Vought F4U Corsair

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F4U Corsair
A restored F4U-4 Corsair in Korean War-era U.S. Marine Corps markings
Role Carrier-based fighter-bomber
National origin United States
Manufacturer Chance Vought
First flight 29 May 1940
Introduction 28 December 1942
Retired 1953 (United States)
1979 (Honduras)
Primary users United States Navy
United States Marine Corps
Royal Navy
Royal New Zealand Air Force
Produced 1942–53
Number built 12,571
Variants Goodyear F2G Corsair

The Vought F4U Corsair was a fighter aircraft that fought in World War II and the Korean War. Vought could not keep up with demand for the aircraft, so Goodyear and Brewster made them.[1] It has longest production run of any piston-engined fighter in U.S. history (1942–1953).[2][3][4]

The Corsair was used by the U.S. Navy, U.S. Marines, Fleet Air Arm and the Royal New Zealand Air Force, as well as the French Navy Aéronavale and other, smaller, air forces. It became the most capable carrier-based fighter-bomber of World War II. Some Japanese pilots said it was the best American fighter of World War II,[5] and the U.S. Navy reported an 11:1 kill ratio.[6] As well as being a great fighter, the Corsair proved to be an excellent fighter-bomber.[7]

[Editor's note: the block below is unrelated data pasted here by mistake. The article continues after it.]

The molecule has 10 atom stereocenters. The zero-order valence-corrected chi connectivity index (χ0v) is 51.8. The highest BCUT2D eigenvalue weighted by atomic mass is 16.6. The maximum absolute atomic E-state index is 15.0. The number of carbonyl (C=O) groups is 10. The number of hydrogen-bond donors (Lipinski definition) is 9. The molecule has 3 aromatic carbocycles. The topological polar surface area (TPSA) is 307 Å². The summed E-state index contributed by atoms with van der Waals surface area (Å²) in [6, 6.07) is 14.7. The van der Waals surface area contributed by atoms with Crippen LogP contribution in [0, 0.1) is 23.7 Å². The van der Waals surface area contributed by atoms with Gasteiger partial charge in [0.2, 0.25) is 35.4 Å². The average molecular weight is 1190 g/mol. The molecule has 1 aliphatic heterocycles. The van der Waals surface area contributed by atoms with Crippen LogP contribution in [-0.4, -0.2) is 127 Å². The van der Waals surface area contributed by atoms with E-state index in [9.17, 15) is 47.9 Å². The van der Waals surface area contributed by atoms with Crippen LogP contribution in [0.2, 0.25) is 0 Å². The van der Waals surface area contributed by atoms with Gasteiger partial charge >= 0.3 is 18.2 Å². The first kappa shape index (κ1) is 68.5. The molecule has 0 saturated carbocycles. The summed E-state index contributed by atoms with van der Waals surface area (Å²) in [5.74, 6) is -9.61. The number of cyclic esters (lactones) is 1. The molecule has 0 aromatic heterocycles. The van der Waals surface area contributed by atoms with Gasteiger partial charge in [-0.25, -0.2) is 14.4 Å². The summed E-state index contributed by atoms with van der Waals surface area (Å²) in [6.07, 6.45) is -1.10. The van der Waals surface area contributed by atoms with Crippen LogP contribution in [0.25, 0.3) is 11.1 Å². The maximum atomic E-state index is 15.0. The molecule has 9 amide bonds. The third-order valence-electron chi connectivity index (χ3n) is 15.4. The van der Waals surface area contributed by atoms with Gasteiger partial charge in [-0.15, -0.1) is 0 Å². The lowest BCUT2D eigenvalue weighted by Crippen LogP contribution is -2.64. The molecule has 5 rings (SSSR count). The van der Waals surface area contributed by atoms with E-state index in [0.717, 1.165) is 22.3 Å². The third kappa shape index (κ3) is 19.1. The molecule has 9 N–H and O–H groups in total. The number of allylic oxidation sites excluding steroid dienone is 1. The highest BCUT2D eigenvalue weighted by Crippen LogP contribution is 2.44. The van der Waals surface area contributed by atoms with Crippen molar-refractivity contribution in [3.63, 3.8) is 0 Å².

References[change | change source]

  1. Shettle 2001, p. 107.
  2. O'Leary 1980, p. 116.
  3. Donald 1995, p. 244.
  4. Wilson 1996.
  5. Jablonski 1979, p. 171.
  6. Donald 1995, p. 246.
  7. Pilot's Manual 1979, Prologue.